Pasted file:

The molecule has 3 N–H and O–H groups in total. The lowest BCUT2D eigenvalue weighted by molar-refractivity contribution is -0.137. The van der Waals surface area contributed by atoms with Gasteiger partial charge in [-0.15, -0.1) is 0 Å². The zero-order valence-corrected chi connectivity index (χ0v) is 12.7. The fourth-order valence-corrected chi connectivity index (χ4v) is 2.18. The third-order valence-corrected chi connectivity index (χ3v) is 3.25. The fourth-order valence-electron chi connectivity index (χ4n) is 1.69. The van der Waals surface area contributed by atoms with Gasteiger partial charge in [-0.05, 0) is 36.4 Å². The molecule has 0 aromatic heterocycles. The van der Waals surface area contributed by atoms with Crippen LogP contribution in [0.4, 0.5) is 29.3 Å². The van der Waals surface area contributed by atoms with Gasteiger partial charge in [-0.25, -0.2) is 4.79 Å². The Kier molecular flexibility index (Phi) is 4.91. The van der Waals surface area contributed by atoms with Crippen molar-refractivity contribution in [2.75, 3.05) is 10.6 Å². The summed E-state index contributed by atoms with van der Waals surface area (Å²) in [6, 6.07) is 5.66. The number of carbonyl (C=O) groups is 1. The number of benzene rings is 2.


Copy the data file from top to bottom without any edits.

The molecule has 3 N–H and O–H groups in total. The lowest BCUT2D eigenvalue weighted by molar-refractivity contribution is -0.137. The van der Waals surface area contributed by atoms with Gasteiger partial charge in [-0.15, -0.1) is 0 Å². The zero-order valence-corrected chi connectivity index (χ0v) is 12.7. The fourth-order valence-corrected chi connectivity index (χ4v) is 2.18. The third-order valence-corrected chi connectivity index (χ3v) is 3.25. The fourth-order valence-electron chi connectivity index (χ4n) is 1.69. The van der Waals surface area contributed by atoms with Gasteiger partial charge in [-0.05, 0) is 36.4 Å². The molecule has 0 aromatic heterocycles. The van der Waals surface area contributed by atoms with Crippen LogP contribution in [0.4, 0.5) is 29.3 Å². The van der Waals surface area contributed by atoms with Gasteiger partial charge in [-0.25, -0.2) is 4.79 Å². The Kier molecular flexibility index (Phi) is 4.91. The van der Waals surface area contributed by atoms with Crippen molar-refractivity contribution in [2.75, 3.05) is 10.6 Å². The summed E-state index contributed by atoms with van der Waals surface area (Å²) in [6, 6.07) is 5.66. The number of carbonyl (C=O) groups is 1. The number of benzene rings is 2.